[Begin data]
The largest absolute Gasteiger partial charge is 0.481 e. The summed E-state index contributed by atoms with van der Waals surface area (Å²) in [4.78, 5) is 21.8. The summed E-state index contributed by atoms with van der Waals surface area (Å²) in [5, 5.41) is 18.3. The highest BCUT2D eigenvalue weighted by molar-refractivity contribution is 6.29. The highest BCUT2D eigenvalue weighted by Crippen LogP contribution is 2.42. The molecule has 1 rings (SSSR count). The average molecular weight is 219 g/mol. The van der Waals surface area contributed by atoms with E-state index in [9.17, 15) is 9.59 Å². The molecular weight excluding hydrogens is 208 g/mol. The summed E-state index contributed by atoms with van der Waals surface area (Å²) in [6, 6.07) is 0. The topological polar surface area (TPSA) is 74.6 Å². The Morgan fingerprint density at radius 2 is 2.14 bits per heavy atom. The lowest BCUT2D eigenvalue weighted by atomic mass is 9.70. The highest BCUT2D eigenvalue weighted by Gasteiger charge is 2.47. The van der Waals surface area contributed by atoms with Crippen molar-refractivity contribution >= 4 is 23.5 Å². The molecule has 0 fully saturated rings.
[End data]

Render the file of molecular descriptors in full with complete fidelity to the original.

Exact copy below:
The largest absolute Gasteiger partial charge is 0.481 e. The summed E-state index contributed by atoms with van der Waals surface area (Å²) in [4.78, 5) is 21.8. The summed E-state index contributed by atoms with van der Waals surface area (Å²) in [5, 5.41) is 18.3. The highest BCUT2D eigenvalue weighted by molar-refractivity contribution is 6.29. The highest BCUT2D eigenvalue weighted by Crippen LogP contribution is 2.42. The molecule has 1 rings (SSSR count). The average molecular weight is 219 g/mol. The van der Waals surface area contributed by atoms with E-state index in [9.17, 15) is 9.59 Å². The molecular weight excluding hydrogens is 208 g/mol. The summed E-state index contributed by atoms with van der Waals surface area (Å²) in [6, 6.07) is 0. The topological polar surface area (TPSA) is 74.6 Å². The Morgan fingerprint density at radius 2 is 2.14 bits per heavy atom. The lowest BCUT2D eigenvalue weighted by atomic mass is 9.70. The highest BCUT2D eigenvalue weighted by Gasteiger charge is 2.47. The van der Waals surface area contributed by atoms with Crippen molar-refractivity contribution >= 4 is 23.5 Å². The molecule has 0 fully saturated rings.